Students Give Route 66 a 3D Facelift

Stretching from Chicago to Los Angeles, Route 66 is the most famous highway in the United States. It’s been featured in movies, on television, in books, and now it’s getting a multimedia makeover thanks to three Cal State University East Bay students and a 1969 VW Bug.

Ann King, Marc Meyer, and Tina Lai, are three participants in the graduate multimedia program at CSUED, and for their thesis project they are designing a truly unique experience of the Mother Road. By retrofitting the VW Bug with windshield-mounted computer monitors, users will be able to navigate Route 66 by using 3D technology combined with audio, video, photographs, and maps. The three will unveil the project June 13, 2010.

This has been a daunting task for the group of students, as they have been traveling the highway and talking to many museums and associations that are aware of the project and hope to attend its debut. With King serving as photographer for the project, and also cold-calling business for donations, she was also instrumental in securing the VW Bug used in the project.

Originally belonging to someone who attended classes at Cal State Harvard, the car found its way into the hands of restorer Jordan Hart, who graciously donated the vehicle after hearing about the project. David Co, general manager of the Hayward Maaco body shop, donated the Bug’s paint job. CSUEB red.

Tina Lai was responsible for embedding Nintendo Wii hardware into the car, and Google Earth will be providing the geographic information needed for the project. Although not intended to be a completely accurate experience for the user, the multimedia experience will focus on the journey. When someone using the program comes upon a key point along Route 66, video and archival images will appear, which encourage the user to interact with the Bug. Honk the horn when finished, and you’re back on track, heading for the next destination.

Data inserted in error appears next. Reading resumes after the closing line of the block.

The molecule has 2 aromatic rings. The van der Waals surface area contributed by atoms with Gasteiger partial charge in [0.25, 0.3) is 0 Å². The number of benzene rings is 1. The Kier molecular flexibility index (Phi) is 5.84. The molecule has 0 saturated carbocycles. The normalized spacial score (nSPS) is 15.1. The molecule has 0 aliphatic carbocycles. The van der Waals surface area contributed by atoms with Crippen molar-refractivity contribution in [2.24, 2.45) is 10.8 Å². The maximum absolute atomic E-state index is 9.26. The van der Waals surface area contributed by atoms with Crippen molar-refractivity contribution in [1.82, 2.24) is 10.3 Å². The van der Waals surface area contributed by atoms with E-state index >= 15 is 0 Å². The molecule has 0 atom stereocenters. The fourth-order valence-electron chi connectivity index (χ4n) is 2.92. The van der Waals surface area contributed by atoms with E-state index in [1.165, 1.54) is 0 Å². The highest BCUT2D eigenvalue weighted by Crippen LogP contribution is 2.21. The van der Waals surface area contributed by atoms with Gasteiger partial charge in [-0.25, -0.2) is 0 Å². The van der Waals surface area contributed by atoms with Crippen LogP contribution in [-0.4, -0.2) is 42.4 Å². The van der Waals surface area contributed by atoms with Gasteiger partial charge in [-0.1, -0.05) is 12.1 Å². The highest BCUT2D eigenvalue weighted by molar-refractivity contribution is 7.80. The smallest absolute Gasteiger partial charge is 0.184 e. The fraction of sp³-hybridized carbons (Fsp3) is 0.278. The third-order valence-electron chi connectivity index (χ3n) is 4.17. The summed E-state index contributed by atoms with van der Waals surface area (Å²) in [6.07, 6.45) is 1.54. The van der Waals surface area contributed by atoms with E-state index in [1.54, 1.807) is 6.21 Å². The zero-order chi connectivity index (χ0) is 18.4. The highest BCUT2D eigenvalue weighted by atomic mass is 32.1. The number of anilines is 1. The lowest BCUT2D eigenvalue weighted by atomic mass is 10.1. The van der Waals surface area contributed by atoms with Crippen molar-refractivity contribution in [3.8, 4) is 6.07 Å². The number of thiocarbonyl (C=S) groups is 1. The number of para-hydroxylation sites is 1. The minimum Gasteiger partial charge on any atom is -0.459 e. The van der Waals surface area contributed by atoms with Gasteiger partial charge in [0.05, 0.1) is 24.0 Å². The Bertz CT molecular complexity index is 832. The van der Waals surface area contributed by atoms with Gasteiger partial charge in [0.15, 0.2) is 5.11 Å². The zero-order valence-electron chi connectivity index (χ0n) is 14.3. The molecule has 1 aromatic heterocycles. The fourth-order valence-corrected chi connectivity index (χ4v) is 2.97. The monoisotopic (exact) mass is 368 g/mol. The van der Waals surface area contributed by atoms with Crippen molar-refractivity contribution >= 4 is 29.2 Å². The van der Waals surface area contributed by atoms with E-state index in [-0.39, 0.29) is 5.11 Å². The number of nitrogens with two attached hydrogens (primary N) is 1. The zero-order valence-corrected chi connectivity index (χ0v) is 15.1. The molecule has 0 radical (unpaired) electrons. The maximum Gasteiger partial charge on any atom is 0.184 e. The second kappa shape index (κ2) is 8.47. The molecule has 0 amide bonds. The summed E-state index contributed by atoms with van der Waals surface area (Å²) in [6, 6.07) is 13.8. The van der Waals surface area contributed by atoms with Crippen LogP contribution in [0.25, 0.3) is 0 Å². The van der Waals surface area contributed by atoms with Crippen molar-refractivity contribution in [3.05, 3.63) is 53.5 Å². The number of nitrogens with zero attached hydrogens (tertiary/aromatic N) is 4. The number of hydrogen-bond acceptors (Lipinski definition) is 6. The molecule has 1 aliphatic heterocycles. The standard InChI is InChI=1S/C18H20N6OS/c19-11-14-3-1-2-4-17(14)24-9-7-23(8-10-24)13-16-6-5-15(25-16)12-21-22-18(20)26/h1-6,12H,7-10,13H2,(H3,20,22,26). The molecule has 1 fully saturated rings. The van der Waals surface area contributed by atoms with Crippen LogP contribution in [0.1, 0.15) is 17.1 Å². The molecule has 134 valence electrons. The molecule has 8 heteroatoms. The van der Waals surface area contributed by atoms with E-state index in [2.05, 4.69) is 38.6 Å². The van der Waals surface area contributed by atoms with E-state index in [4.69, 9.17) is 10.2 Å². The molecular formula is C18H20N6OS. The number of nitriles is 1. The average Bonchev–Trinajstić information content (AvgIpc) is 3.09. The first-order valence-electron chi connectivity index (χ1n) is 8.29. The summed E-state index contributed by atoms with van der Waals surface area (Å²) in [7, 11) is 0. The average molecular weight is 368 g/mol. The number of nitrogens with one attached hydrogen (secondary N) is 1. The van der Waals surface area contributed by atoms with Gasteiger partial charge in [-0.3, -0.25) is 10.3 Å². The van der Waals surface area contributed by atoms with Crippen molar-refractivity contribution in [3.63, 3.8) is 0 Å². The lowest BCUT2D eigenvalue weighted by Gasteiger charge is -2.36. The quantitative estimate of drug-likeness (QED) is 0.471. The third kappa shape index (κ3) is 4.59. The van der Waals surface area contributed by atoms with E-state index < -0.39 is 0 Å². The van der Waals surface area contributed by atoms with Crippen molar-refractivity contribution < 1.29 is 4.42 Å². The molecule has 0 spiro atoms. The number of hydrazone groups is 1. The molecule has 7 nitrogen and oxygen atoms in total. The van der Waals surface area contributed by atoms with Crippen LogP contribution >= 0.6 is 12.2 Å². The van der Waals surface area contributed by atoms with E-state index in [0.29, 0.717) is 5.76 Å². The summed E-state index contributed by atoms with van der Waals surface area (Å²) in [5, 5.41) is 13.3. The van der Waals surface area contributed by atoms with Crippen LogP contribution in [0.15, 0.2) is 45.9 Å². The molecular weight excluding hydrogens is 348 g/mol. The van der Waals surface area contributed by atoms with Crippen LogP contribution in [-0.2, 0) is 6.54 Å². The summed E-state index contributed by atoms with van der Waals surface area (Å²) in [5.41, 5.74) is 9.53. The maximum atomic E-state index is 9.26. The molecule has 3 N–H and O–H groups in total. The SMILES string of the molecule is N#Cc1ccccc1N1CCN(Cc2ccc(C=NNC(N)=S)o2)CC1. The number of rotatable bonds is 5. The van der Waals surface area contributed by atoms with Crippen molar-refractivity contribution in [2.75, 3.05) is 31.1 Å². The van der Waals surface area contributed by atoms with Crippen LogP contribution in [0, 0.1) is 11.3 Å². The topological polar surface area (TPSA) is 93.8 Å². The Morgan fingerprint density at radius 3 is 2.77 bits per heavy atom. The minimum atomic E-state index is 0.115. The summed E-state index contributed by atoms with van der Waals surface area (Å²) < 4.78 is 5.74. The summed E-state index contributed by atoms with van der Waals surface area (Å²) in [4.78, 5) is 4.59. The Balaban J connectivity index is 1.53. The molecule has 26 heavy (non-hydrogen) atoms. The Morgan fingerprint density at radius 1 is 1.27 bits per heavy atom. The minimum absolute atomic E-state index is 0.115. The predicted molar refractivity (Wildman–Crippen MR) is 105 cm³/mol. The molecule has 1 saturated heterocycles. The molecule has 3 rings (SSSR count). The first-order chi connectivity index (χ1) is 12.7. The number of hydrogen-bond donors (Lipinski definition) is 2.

Marc Meyer is filming the team’s progress which will be posted on their website and on Vimeo, and he’s also producing video content that will be shown inside the Bug.

Rafael Hernandez, chair of the Department of Music and and director of the multimedia graduate program, says that, “The Mother Road project accomplishes something that is quite special and rare in media development today. With a sensitivity to simpler times, times before information was just a second away in the form of the Internet, they are able to spin a yarn about an important part of American culture, Route 66, without letting that which is so markedly different about then and now get in the way.”

After the projects completion and unveiling in June, the students are hoping that the VW Big will become part of one of the museums along Route 66, allowing them to make some sort of contribution to the highway’s story. They’re definitely on the right track, and hopefully this project will pay off, allowing more people to experience a road they wouldn’t have given much thought to otherwise.